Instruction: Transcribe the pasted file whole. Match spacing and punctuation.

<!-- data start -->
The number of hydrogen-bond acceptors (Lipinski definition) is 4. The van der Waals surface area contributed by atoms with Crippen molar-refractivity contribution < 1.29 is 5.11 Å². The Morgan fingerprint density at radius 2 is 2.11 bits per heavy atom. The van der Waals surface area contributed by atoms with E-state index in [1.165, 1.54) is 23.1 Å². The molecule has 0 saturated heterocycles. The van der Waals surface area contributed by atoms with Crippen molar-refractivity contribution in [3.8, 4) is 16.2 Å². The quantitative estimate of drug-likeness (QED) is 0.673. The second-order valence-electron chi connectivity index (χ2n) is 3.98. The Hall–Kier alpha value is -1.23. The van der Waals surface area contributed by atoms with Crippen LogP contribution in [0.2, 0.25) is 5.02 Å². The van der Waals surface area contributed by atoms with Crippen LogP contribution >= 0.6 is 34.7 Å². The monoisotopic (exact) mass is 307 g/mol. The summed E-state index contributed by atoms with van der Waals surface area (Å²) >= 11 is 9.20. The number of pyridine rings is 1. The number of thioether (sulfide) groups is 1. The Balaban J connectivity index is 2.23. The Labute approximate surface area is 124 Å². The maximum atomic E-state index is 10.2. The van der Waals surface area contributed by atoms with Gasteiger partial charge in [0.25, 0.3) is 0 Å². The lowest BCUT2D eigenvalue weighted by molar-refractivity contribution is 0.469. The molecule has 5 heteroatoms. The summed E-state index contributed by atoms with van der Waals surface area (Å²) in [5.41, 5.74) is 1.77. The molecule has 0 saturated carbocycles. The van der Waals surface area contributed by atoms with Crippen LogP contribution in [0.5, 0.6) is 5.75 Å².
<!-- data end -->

The number of hydrogen-bond acceptors (Lipinski definition) is 4. The van der Waals surface area contributed by atoms with Crippen molar-refractivity contribution < 1.29 is 5.11 Å². The Morgan fingerprint density at radius 2 is 2.11 bits per heavy atom. The van der Waals surface area contributed by atoms with E-state index in [1.165, 1.54) is 23.1 Å². The molecule has 0 saturated heterocycles. The van der Waals surface area contributed by atoms with Crippen molar-refractivity contribution in [3.8, 4) is 16.2 Å². The quantitative estimate of drug-likeness (QED) is 0.673. The second-order valence-electron chi connectivity index (χ2n) is 3.98. The Hall–Kier alpha value is -1.23. The van der Waals surface area contributed by atoms with Crippen LogP contribution in [0.2, 0.25) is 5.02 Å². The van der Waals surface area contributed by atoms with Crippen LogP contribution >= 0.6 is 34.7 Å². The monoisotopic (exact) mass is 307 g/mol. The summed E-state index contributed by atoms with van der Waals surface area (Å²) >= 11 is 9.20. The number of pyridine rings is 1. The number of thioether (sulfide) groups is 1. The Balaban J connectivity index is 2.23. The Labute approximate surface area is 124 Å². The maximum atomic E-state index is 10.2. The van der Waals surface area contributed by atoms with Gasteiger partial charge in [0.25, 0.3) is 0 Å². The lowest BCUT2D eigenvalue weighted by molar-refractivity contribution is 0.469. The molecule has 5 heteroatoms. The summed E-state index contributed by atoms with van der Waals surface area (Å²) in [5.41, 5.74) is 1.77. The molecule has 0 saturated carbocycles. The van der Waals surface area contributed by atoms with Crippen LogP contribution in [0.5, 0.6) is 5.75 Å².